Mattress filler: water, air, fiber, foam, or gel?

Water has a unique ability to conform to a user’s body and distribute pressure evenly. For this reason, many individuals prefer a water mattress over other low-tech options - for optimized pressure relief, as well as for comfort. 

Air-filled mattresses, or ROHO mattresses, offer the opportunity to inflate and deflate the mattress at different times and in different locations, to increase or decrease pressure based on the patient’s comfort and skincare needs. 

Foam mattresses have their own unique advantages. One advantage is how they can be cross-cut, meaning the cells of the mattress are able to shift along with the patient’s body, making shearing less likely. Shearing occurs when the outer layer of skin pulls as the patient shifts, leading to skin tears and eventually, infection. 

Many people find gel mattresses to be quite cushioned and comfortable. Like memory foam, gel conforms to the user’s body, and many people enjoy the sensation of sinking deeply into the surface of their mattress. Gel mattresses provide a much cooler sleeping surface than foam as they retain a lot less body heat. They also facilitate a more responsive feel when they’re not combined with foam.

Lateral Rotation Mattresses:

One type of patient not mentioned so far is someone who is at risk for pulmonary or gastrointestinal complications. For these people, there are lateral rotation mattresses that rotate the patient side-to-side to improve circulation and provide pressure relief.

Lateral rotation, or turning mattresses, can also be used by patients who are completely immobile, making it easier for the caregiver to turn them as needed. Bear in mind, however, that caution must be taken so the patient does not fall off of the mattress during turning! Bed rails will help prevent rolling out of bed and accidental falls.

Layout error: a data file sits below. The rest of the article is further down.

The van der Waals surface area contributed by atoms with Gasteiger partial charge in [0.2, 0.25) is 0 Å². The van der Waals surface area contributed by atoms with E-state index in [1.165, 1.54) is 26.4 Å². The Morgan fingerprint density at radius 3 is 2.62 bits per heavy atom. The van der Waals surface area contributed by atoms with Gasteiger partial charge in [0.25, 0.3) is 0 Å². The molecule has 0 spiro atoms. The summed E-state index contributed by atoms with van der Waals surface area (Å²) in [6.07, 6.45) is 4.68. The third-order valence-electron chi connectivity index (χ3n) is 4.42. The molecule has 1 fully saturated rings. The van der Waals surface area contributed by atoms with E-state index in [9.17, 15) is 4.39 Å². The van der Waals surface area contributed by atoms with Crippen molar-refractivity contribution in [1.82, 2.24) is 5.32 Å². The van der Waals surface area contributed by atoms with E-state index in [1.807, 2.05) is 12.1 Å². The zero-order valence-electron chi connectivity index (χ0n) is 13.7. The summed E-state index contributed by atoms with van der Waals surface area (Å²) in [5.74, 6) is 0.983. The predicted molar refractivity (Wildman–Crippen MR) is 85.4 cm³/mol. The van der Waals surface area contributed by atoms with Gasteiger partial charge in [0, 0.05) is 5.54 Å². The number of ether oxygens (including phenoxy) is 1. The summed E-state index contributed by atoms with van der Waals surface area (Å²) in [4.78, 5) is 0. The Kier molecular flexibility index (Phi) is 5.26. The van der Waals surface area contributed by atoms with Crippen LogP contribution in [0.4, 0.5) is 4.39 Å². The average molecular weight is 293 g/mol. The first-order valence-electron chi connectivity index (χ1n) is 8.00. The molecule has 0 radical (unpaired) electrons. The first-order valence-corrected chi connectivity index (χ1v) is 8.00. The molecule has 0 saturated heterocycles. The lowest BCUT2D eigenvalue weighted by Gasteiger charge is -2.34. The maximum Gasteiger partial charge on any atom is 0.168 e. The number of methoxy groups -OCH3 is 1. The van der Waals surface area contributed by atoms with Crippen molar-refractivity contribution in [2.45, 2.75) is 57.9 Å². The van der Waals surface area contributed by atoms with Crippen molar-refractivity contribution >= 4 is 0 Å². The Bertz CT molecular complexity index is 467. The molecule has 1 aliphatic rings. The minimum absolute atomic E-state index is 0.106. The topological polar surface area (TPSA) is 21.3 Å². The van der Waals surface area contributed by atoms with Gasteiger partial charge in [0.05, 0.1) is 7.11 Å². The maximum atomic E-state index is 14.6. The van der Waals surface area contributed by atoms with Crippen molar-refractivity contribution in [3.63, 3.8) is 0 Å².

Have pressure ulcers already developed? 

When pressure sores have already developed on the patient’s body, the best choice of mattress will depend on how far the sores have advanced. The more serious they are, the more care will need to be taken to avoid further injury to those spots. In these cases, a hi-tech mattress is usually the best option. 

For moderate to severe pressure sores, a bubble-style mattress or pad that has multiple touch-points often distributes weight and relieves pressure most effectively. 

An alternating pressure mattress, which maximizes blood flow to the affected areas by inflating and deflating throughout the day, is also recommended. 

How much pain is the patient already experiencing? 

Advanced pressure sores can be very painful. If your patient is already living with developed ulcers (or is in recovery), you’ll need a mattress that provides enough weight distribution, padding, and the right construction to minimize pressure on these painful areas. Many patients with advanced ulcers prefer water-filled or gel-filled mattresses for comfort.

FAQ 

How to prevent bedsores? 

  • Keep skin clean and dry
  • Protect the skin from shearing by applying talcum powder at points of friction. Likewise, applying lotion to dry skin will prevent the dragging that produces shearing injuries.
  • Watch for tiny items that may inadvertently make their way into bed and irritate the skin. Simple things, such as buttons on clothing, can cause injury to already delicate skin. 
  • Keep bedding as wrinkle-free as possible.      

How long does it take to get a bedsore?  

When the blood supply to the skin is cut off for more than 2 to 3 hours, a bedsore can develop. As the skin dies, the pressure sore first presents as a painful red area which eventually becomes purple in color. If it's left untreated, the skin can break open and become infected.